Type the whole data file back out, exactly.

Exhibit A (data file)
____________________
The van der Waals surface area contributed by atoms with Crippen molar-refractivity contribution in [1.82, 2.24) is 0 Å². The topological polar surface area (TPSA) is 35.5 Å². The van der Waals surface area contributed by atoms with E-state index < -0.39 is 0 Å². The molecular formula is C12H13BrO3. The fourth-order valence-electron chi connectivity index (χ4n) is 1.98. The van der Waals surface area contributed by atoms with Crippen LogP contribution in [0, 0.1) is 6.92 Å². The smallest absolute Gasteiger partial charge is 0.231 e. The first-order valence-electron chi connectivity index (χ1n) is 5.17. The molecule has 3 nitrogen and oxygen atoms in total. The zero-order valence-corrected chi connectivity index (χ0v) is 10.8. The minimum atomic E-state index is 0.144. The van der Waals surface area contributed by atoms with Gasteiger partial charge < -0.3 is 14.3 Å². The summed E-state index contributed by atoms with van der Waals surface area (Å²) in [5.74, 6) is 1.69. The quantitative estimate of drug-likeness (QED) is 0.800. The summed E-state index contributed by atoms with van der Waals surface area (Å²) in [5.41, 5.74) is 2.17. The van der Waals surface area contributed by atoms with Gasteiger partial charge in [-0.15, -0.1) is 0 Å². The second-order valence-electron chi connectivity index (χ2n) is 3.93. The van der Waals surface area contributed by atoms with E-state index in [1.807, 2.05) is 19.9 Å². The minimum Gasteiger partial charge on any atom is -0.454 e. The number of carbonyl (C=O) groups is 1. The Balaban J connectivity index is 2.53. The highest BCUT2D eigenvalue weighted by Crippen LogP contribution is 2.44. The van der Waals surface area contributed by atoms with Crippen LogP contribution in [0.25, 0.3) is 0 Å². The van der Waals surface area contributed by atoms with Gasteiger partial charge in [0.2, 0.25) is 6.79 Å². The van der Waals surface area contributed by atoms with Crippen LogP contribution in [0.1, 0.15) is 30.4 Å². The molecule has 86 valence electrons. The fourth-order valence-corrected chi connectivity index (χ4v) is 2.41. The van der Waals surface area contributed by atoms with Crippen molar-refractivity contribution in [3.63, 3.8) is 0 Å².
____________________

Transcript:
The van der Waals surface area contributed by atoms with Crippen molar-refractivity contribution in [1.82, 2.24) is 0 Å². The topological polar surface area (TPSA) is 35.5 Å². The van der Waals surface area contributed by atoms with E-state index < -0.39 is 0 Å². The molecular formula is C12H13BrO3. The fourth-order valence-electron chi connectivity index (χ4n) is 1.98. The van der Waals surface area contributed by atoms with Crippen LogP contribution in [0, 0.1) is 6.92 Å². The smallest absolute Gasteiger partial charge is 0.231 e. The first-order valence-electron chi connectivity index (χ1n) is 5.17. The molecule has 3 nitrogen and oxygen atoms in total. The zero-order valence-corrected chi connectivity index (χ0v) is 10.8. The minimum atomic E-state index is 0.144. The van der Waals surface area contributed by atoms with Gasteiger partial charge < -0.3 is 14.3 Å². The summed E-state index contributed by atoms with van der Waals surface area (Å²) in [5.74, 6) is 1.69. The quantitative estimate of drug-likeness (QED) is 0.800. The summed E-state index contributed by atoms with van der Waals surface area (Å²) in [5.41, 5.74) is 2.17. The van der Waals surface area contributed by atoms with Gasteiger partial charge in [-0.15, -0.1) is 0 Å². The second-order valence-electron chi connectivity index (χ2n) is 3.93. The van der Waals surface area contributed by atoms with E-state index in [1.807, 2.05) is 19.9 Å². The minimum Gasteiger partial charge on any atom is -0.454 e. The number of carbonyl (C=O) groups is 1. The Balaban J connectivity index is 2.53. The highest BCUT2D eigenvalue weighted by Crippen LogP contribution is 2.44. The van der Waals surface area contributed by atoms with Crippen LogP contribution in [0.25, 0.3) is 0 Å². The van der Waals surface area contributed by atoms with Gasteiger partial charge in [0.2, 0.25) is 6.79 Å². The van der Waals surface area contributed by atoms with Crippen LogP contribution in [0.1, 0.15) is 30.4 Å². The molecule has 86 valence electrons. The fourth-order valence-corrected chi connectivity index (χ4v) is 2.41. The van der Waals surface area contributed by atoms with Crippen molar-refractivity contribution in [3.63, 3.8) is 0 Å².